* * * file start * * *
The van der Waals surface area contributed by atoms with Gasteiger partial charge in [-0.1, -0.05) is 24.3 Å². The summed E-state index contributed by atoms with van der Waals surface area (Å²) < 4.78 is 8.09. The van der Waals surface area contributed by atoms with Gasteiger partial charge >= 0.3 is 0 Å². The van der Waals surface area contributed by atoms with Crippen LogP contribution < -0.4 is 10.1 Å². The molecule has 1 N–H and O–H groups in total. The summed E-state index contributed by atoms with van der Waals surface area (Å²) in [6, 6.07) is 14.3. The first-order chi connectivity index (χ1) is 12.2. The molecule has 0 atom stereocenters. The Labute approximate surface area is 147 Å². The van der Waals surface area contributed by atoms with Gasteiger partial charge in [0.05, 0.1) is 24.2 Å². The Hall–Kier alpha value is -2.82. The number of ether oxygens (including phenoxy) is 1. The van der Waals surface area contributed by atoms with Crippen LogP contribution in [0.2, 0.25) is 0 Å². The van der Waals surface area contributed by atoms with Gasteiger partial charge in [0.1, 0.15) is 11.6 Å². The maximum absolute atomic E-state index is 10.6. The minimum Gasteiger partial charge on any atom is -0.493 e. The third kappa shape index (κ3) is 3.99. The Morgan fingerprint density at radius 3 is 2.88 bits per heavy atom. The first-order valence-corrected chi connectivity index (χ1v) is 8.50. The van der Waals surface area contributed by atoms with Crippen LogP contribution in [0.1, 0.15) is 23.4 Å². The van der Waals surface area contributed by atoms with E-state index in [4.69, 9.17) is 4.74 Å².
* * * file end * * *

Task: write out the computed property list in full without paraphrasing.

The van der Waals surface area contributed by atoms with Gasteiger partial charge in [-0.1, -0.05) is 24.3 Å². The summed E-state index contributed by atoms with van der Waals surface area (Å²) < 4.78 is 8.09. The van der Waals surface area contributed by atoms with Gasteiger partial charge >= 0.3 is 0 Å². The van der Waals surface area contributed by atoms with Crippen LogP contribution < -0.4 is 10.1 Å². The molecule has 1 N–H and O–H groups in total. The summed E-state index contributed by atoms with van der Waals surface area (Å²) in [6, 6.07) is 14.3. The first-order chi connectivity index (χ1) is 12.2. The molecule has 0 atom stereocenters. The Labute approximate surface area is 147 Å². The van der Waals surface area contributed by atoms with Gasteiger partial charge in [0.05, 0.1) is 24.2 Å². The Hall–Kier alpha value is -2.82. The number of ether oxygens (including phenoxy) is 1. The van der Waals surface area contributed by atoms with Crippen LogP contribution in [0.2, 0.25) is 0 Å². The van der Waals surface area contributed by atoms with Gasteiger partial charge in [0.1, 0.15) is 11.6 Å². The maximum absolute atomic E-state index is 10.6. The minimum Gasteiger partial charge on any atom is -0.493 e. The third kappa shape index (κ3) is 3.99. The Morgan fingerprint density at radius 3 is 2.88 bits per heavy atom. The first-order valence-corrected chi connectivity index (χ1v) is 8.50. The van der Waals surface area contributed by atoms with Crippen LogP contribution in [0.1, 0.15) is 23.4 Å². The van der Waals surface area contributed by atoms with E-state index in [4.69, 9.17) is 4.74 Å².